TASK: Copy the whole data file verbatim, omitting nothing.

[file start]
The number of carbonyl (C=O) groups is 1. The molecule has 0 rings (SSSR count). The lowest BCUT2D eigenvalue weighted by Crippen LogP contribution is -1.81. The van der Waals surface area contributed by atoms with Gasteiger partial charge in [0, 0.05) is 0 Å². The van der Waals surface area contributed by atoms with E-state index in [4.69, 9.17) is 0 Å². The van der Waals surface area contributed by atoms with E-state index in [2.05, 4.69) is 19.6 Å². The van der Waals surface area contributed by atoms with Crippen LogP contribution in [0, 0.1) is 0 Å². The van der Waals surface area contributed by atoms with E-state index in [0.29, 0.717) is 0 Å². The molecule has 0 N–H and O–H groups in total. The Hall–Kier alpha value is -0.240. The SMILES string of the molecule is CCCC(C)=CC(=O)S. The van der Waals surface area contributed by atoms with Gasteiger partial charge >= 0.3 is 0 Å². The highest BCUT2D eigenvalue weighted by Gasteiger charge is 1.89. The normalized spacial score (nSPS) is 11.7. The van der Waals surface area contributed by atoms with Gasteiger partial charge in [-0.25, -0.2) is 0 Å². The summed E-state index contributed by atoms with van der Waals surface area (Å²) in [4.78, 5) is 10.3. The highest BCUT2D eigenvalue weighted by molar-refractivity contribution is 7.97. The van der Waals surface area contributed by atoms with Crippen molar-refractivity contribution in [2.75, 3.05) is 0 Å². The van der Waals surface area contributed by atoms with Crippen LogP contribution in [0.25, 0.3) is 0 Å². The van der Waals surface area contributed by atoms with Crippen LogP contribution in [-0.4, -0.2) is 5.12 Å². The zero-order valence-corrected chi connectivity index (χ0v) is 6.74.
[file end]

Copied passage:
The number of carbonyl (C=O) groups is 1. The molecule has 0 rings (SSSR count). The lowest BCUT2D eigenvalue weighted by Crippen LogP contribution is -1.81. The van der Waals surface area contributed by atoms with Gasteiger partial charge in [0, 0.05) is 0 Å². The van der Waals surface area contributed by atoms with E-state index in [4.69, 9.17) is 0 Å². The van der Waals surface area contributed by atoms with E-state index in [2.05, 4.69) is 19.6 Å². The van der Waals surface area contributed by atoms with Crippen LogP contribution in [0, 0.1) is 0 Å². The van der Waals surface area contributed by atoms with E-state index in [0.29, 0.717) is 0 Å². The molecule has 0 N–H and O–H groups in total. The Hall–Kier alpha value is -0.240. The SMILES string of the molecule is CCCC(C)=CC(=O)S. The van der Waals surface area contributed by atoms with Gasteiger partial charge >= 0.3 is 0 Å². The highest BCUT2D eigenvalue weighted by Gasteiger charge is 1.89. The normalized spacial score (nSPS) is 11.7. The van der Waals surface area contributed by atoms with Gasteiger partial charge in [-0.25, -0.2) is 0 Å². The summed E-state index contributed by atoms with van der Waals surface area (Å²) in [4.78, 5) is 10.3. The highest BCUT2D eigenvalue weighted by molar-refractivity contribution is 7.97. The van der Waals surface area contributed by atoms with Crippen molar-refractivity contribution in [2.75, 3.05) is 0 Å². The van der Waals surface area contributed by atoms with Crippen LogP contribution in [0.25, 0.3) is 0 Å². The van der Waals surface area contributed by atoms with Crippen LogP contribution in [-0.4, -0.2) is 5.12 Å². The zero-order valence-corrected chi connectivity index (χ0v) is 6.74.